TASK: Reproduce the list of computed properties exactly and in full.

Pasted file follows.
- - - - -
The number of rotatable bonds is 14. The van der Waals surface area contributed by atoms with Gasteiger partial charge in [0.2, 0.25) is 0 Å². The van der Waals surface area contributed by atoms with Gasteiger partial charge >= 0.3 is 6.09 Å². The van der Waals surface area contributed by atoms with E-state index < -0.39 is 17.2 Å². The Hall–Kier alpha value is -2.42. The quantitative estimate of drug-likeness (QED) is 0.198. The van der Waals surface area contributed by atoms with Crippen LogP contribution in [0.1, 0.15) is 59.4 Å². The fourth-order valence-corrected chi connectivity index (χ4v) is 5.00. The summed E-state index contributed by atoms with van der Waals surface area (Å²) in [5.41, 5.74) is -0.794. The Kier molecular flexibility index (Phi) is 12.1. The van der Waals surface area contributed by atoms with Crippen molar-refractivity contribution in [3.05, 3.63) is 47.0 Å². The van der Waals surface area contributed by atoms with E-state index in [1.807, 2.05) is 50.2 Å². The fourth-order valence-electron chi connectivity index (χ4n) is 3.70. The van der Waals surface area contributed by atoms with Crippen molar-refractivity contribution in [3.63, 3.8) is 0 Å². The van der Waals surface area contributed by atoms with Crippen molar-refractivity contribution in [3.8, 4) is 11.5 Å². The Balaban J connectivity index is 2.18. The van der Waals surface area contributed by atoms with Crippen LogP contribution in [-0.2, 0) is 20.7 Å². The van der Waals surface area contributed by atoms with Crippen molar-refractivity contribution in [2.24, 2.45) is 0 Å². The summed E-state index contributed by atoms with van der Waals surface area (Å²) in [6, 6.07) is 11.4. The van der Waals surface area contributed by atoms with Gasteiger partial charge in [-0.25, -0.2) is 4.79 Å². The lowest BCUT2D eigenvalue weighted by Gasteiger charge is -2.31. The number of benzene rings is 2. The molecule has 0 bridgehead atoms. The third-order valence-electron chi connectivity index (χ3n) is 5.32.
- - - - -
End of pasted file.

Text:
The number of rotatable bonds is 14. The van der Waals surface area contributed by atoms with Gasteiger partial charge in [0.2, 0.25) is 0 Å². The van der Waals surface area contributed by atoms with Gasteiger partial charge >= 0.3 is 6.09 Å². The van der Waals surface area contributed by atoms with E-state index < -0.39 is 17.2 Å². The Hall–Kier alpha value is -2.42. The quantitative estimate of drug-likeness (QED) is 0.198. The van der Waals surface area contributed by atoms with Crippen LogP contribution in [0.1, 0.15) is 59.4 Å². The fourth-order valence-corrected chi connectivity index (χ4v) is 5.00. The summed E-state index contributed by atoms with van der Waals surface area (Å²) in [5.41, 5.74) is -0.794. The Kier molecular flexibility index (Phi) is 12.1. The van der Waals surface area contributed by atoms with Crippen molar-refractivity contribution in [3.05, 3.63) is 47.0 Å². The van der Waals surface area contributed by atoms with E-state index in [1.807, 2.05) is 50.2 Å². The fourth-order valence-electron chi connectivity index (χ4n) is 3.70. The van der Waals surface area contributed by atoms with Crippen molar-refractivity contribution in [3.63, 3.8) is 0 Å². The van der Waals surface area contributed by atoms with Crippen molar-refractivity contribution in [3.8, 4) is 11.5 Å². The Balaban J connectivity index is 2.18. The van der Waals surface area contributed by atoms with Crippen LogP contribution in [-0.2, 0) is 20.7 Å². The van der Waals surface area contributed by atoms with Crippen molar-refractivity contribution in [2.24, 2.45) is 0 Å². The summed E-state index contributed by atoms with van der Waals surface area (Å²) in [6, 6.07) is 11.4. The van der Waals surface area contributed by atoms with Gasteiger partial charge in [-0.25, -0.2) is 4.79 Å². The lowest BCUT2D eigenvalue weighted by Gasteiger charge is -2.31. The number of benzene rings is 2. The molecule has 0 bridgehead atoms. The third-order valence-electron chi connectivity index (χ3n) is 5.32.